Of course, as you might expect (if you are not an economist!), it turns out that people don't behave that way at all, with $50 being the most common offer, and people frequently rejecting offers that are less than $50, just to punish the first player for the ungenerous offer.

The authors report the results from a cross-cultural study they did of behaviour in the ultimatum game. What they found was that, although none of the 15 societies they studied resembled the 'self-interest' model, there was a wide variety of behaviour patterns, that seemed to vary based on the way that each society operated. For example, in the Lamalera whaling society, the average offer by the first players was 57%, reflecting that when the Lamalera people make a large catch there is a meticulous distribution system set up so that everybody gets a 'fair share'. Meanwhile, the Hazda, a group of small scale foragers, generally made lower offers and had high rejection rates, reflecting the fact that although they did share meat, there was generally a lot of conflict involved in the process (e.g. people trying to hide their catches).

* * *

One of the things the authors (unsurprisingly) don't get into is whether strong reciprocity is more consistent with guardian or commercial type activities. But given that a key component of strong reciprocity is to 'take vengeance' and that it also seems to be connected with solving prisoner's dilemma's and public goods problems and cooperation in large groups, it seems logical that strong reciprocity leans more towards guardian type situations rather than market exchange situations.

Later on in the book, the authors note that strong reciprocity can work to make communities a powerful force, but that it has a negative effect in that the effectiveness of community depends on the ability to include 'us' and exclude 'them' leading to a tendency of communities to 'be exclusive' - a member of the list of guardian ethics. At the same time, the authors note that a weakness of communities is the difficulty with achieving scale of operations, although they do not consider the potential use of hierarchy to overcome this weakness.

* * *

An interesting result of the experiments is that rather than their being a single type of person (as assumed in most models), it seems that people exist along a range - from a sizable portion of the population (~25% in some studies) that does behave like the standard economic model of self-interest suggests, through people who exhibit what seems like weak reciprocity, to a large number of people that exhibit strong reciprocity and even further into a small part of the population which seems to be dedicated cooperators who will cooperate in almost all situations, even when their generosity is being taken advantage of repeatedly (i.e. in terms of the original prisoner's dilemma - they won't rat on their cellmate no matter how many times their cellmate gets off easy by ratting them out.)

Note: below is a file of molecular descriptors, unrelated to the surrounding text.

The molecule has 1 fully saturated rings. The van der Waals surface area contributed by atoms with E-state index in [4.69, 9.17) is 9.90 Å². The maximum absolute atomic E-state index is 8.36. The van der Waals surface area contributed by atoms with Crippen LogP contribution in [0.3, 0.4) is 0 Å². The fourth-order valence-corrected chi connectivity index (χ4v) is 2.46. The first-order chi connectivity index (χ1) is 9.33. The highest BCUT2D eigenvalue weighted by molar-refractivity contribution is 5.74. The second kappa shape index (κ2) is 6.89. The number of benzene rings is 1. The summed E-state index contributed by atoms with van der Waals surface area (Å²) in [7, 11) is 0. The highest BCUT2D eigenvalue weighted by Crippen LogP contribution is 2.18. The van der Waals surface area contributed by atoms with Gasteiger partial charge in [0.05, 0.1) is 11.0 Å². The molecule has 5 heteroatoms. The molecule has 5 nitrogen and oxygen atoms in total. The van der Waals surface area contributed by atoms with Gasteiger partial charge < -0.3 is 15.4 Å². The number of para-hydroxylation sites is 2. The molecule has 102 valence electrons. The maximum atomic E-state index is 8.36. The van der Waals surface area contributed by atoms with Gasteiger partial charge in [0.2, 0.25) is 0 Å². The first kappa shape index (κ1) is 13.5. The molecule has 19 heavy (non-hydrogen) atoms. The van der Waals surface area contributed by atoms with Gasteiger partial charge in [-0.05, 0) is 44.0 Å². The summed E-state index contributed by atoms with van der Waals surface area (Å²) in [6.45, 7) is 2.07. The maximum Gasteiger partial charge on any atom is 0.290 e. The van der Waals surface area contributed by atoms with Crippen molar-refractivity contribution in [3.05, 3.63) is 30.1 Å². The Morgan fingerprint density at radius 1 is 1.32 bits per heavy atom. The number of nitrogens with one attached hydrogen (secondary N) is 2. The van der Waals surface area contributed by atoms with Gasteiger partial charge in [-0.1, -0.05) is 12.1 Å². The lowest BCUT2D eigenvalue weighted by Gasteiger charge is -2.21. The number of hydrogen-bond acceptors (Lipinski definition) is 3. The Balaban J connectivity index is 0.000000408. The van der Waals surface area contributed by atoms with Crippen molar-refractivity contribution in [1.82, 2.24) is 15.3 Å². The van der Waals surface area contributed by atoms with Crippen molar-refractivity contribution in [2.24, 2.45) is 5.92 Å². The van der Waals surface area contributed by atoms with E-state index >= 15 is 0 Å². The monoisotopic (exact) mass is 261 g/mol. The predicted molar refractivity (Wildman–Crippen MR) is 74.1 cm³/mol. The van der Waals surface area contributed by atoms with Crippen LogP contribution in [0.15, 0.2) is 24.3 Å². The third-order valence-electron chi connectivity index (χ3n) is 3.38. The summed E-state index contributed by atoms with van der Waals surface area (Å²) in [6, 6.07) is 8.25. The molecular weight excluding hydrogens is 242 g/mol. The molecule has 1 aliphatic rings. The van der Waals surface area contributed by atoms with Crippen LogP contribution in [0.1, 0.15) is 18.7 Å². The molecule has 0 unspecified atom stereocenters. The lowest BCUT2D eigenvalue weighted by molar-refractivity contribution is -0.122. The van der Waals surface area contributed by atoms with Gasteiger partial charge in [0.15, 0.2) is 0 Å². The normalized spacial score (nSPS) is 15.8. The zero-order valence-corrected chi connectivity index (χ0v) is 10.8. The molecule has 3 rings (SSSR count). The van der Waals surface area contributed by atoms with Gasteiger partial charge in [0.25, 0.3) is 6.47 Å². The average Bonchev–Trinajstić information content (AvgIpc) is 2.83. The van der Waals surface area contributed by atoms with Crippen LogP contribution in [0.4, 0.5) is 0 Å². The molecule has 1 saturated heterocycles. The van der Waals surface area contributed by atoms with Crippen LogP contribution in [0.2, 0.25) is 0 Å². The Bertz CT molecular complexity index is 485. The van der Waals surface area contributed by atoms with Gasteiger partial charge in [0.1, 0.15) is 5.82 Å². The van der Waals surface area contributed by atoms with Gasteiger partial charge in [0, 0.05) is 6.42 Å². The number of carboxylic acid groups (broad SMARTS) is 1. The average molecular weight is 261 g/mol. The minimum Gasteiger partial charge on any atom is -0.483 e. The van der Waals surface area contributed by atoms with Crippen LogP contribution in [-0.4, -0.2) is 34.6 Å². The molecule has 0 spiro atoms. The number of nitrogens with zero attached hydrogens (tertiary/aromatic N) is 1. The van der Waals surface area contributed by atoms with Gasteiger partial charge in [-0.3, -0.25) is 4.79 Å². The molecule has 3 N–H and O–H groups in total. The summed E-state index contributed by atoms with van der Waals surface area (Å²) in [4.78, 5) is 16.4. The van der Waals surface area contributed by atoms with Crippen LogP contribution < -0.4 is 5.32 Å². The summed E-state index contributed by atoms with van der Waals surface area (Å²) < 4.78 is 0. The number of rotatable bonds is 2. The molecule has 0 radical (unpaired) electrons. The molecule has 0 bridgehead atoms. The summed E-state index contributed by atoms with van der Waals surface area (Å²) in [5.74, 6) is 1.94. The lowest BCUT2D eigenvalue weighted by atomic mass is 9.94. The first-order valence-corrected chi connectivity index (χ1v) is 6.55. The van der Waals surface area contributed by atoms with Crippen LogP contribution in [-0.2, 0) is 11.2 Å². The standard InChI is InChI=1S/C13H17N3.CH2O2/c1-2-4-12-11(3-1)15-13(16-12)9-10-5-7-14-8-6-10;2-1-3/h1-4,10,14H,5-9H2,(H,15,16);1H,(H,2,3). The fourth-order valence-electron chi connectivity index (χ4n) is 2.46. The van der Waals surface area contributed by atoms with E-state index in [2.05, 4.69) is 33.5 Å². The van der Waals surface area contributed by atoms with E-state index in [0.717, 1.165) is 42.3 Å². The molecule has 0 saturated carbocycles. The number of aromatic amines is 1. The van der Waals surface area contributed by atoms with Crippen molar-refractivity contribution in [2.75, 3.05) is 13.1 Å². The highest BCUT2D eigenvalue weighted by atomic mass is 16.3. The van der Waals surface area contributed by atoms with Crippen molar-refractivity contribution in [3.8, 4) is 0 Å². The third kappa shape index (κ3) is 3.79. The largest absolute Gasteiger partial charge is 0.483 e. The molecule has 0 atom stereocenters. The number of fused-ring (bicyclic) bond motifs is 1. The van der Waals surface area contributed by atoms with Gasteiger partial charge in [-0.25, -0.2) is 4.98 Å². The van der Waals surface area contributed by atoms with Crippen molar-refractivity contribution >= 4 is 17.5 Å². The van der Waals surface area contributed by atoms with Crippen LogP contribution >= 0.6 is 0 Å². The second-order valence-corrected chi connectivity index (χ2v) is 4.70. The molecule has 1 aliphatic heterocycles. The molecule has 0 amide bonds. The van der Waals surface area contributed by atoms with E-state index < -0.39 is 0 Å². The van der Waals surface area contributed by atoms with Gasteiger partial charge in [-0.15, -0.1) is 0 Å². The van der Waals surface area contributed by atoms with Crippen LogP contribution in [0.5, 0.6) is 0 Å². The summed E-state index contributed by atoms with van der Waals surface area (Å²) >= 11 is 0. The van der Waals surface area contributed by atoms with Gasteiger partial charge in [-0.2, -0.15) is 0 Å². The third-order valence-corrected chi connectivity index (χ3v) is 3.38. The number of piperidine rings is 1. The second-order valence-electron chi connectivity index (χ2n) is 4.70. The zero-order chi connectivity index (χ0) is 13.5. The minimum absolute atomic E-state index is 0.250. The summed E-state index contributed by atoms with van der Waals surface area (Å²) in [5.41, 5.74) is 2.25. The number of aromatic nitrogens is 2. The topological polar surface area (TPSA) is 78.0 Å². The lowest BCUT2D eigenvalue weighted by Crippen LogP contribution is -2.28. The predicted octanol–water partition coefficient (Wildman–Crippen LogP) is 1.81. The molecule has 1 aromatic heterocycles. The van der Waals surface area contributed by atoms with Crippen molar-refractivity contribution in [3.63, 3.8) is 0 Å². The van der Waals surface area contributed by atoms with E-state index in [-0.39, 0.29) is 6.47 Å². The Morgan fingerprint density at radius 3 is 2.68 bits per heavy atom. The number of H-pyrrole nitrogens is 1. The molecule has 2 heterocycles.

Given this heterogeneity in people's dispositions toward cooperation, we can see that it is a tricky problem to design societies and systems which allow the cooperative types to benefit from cooperation without being exploited by the self-interested types.

It reminds of something I've previously quoted from Hans Ritschl's 'Community and Market Economy:'
"This understanding of the fundamental power of the communal spirit leads to a meaningful explanation of coercion in the state economy. Coercion is a means of assuring the full effectiveness of the communal spirit, which is not equally developed in all members of the community. Coercion forces the individual to act as if he were inspired by communal spirit. Coercion is only the outer clasp and fastening of the community, but if communal spirit be lacking, coercion can replace it only in part."

Even more so than usual, I am only scratching the surface of this densely packed book, which I highly recommend to anyone interested in the question of human cooperation.